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Supreme Court Blocks Vaccine Mandates

Last week, the U.S. Supreme Court decided that OSHA has no legal authority to enforce the Biden administration’s vaccine order for private businesses with 100 or more employees. Earlier this month, the 6th U.S. Circuit Court of Appeals upheld the stay ...
Jan 17, 2022

Last week, the U.S. Supreme Court decided that OSHA has no legal authority to enforce the Biden administration’s vaccine order for private businesses with 100 or more employees. Earlier this month, the 6th U.S. Circuit Court of Appeals upheld the stay on the vaccine requirement for federal contractors. 

AMT joined the Coalition for Workplace Safety and other like-minded organizations in calling for a halt to the mandates. Manufacturers were already struggling with a workforce crisis before the pandemic. COVID-19 added another layer to the challenge. Implementing and complying with a vaccine program would be an undue burden on employers and employees.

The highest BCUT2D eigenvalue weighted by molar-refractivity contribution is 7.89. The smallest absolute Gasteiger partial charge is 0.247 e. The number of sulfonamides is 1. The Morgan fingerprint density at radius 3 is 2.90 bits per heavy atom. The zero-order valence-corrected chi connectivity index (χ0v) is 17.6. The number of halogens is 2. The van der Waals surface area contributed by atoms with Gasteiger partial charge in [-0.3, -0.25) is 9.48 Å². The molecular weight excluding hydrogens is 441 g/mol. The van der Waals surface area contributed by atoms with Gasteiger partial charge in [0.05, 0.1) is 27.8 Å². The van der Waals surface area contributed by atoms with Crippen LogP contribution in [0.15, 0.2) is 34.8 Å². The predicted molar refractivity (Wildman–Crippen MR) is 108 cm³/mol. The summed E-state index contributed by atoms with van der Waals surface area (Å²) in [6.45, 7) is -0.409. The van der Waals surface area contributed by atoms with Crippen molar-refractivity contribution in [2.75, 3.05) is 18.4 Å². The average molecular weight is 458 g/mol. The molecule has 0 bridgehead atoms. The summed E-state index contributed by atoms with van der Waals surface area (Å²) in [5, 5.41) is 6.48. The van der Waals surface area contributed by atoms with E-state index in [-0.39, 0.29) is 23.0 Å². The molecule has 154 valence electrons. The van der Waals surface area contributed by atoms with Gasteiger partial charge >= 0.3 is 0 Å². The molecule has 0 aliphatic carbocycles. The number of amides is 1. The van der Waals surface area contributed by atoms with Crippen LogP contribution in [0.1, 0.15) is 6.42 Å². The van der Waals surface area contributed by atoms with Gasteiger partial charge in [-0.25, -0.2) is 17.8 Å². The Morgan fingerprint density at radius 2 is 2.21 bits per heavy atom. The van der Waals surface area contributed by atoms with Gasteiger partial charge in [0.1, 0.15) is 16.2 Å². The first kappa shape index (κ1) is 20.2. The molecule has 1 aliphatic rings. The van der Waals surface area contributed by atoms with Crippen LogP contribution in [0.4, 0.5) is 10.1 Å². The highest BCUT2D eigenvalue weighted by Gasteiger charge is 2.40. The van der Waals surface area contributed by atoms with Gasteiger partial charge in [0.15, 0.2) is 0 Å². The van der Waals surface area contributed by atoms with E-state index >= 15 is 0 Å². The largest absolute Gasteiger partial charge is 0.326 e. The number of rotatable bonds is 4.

The Supreme Court’s decision only prevents OSHA from enforcing the “vaccine-or-test” standard, pending review on its merits by the 6th Circuit and any subsequent courts considering the petition. However, it is hard to imagine the review going ahead given that the high court’s majority stated it does not believe OSHA has the authority to issue the standard.

From the Supreme Court majority opinion:

“Although COVID–19 is a risk that occurs in many workplaces, it is not an occupational hazard in most. COVID–19 can and does spread at home, in schools, during sporting events, and everywhere else that people gather. That kind of universal risk is no different from the day-to-day dangers that all face from crime, air pollution, or any number of communicable diseases. Permitting OSHA to regulate the hazards of daily life—simply because most Americans have jobs and face those same risks while on the clock—would significantly expand OSHA’s regulatory authority without clear congressional authorization.”

“Although Congress has indisputably given OSHA the power to regulate occupational dangers, it has not given that agency the power to regulate public health more broadly. Requiring the vaccination of 84 million Americans, selected simply because they work for employers with more than 100 employees, certainly falls in the latter category.” 

Stay tuned for updates on this topic and other rules and regulations impacting the manufacturing technology industry. Email me at athomas@AMTonline.org if you have any questions.

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Author
Amber Thomas
Vice President, Advocacy
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